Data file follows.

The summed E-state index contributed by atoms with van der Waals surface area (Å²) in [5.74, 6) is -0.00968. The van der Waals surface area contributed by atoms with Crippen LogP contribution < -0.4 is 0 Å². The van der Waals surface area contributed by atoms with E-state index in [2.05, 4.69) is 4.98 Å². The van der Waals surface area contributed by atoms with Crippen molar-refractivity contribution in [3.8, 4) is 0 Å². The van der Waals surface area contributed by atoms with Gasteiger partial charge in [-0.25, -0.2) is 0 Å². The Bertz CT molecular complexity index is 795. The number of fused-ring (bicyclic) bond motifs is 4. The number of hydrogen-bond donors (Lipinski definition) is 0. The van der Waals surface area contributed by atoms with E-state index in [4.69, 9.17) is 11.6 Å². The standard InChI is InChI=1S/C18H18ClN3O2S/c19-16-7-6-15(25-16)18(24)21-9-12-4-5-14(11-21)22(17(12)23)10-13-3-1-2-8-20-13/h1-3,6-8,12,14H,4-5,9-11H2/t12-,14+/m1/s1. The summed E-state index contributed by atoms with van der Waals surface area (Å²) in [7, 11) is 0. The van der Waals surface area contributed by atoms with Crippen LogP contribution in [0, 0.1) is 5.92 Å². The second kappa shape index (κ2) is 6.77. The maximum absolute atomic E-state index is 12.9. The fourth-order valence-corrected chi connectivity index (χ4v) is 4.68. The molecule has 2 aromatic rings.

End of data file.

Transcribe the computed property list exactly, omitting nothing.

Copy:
The summed E-state index contributed by atoms with van der Waals surface area (Å²) in [5.74, 6) is -0.00968. The van der Waals surface area contributed by atoms with Crippen LogP contribution < -0.4 is 0 Å². The van der Waals surface area contributed by atoms with E-state index in [2.05, 4.69) is 4.98 Å². The van der Waals surface area contributed by atoms with Crippen molar-refractivity contribution in [3.8, 4) is 0 Å². The van der Waals surface area contributed by atoms with Gasteiger partial charge in [-0.25, -0.2) is 0 Å². The Bertz CT molecular complexity index is 795. The number of fused-ring (bicyclic) bond motifs is 4. The number of hydrogen-bond donors (Lipinski definition) is 0. The van der Waals surface area contributed by atoms with E-state index in [4.69, 9.17) is 11.6 Å². The standard InChI is InChI=1S/C18H18ClN3O2S/c19-16-7-6-15(25-16)18(24)21-9-12-4-5-14(11-21)22(17(12)23)10-13-3-1-2-8-20-13/h1-3,6-8,12,14H,4-5,9-11H2/t12-,14+/m1/s1. The summed E-state index contributed by atoms with van der Waals surface area (Å²) in [7, 11) is 0. The van der Waals surface area contributed by atoms with Crippen LogP contribution in [0, 0.1) is 5.92 Å². The second kappa shape index (κ2) is 6.77. The maximum absolute atomic E-state index is 12.9. The fourth-order valence-corrected chi connectivity index (χ4v) is 4.68. The molecule has 2 aromatic rings.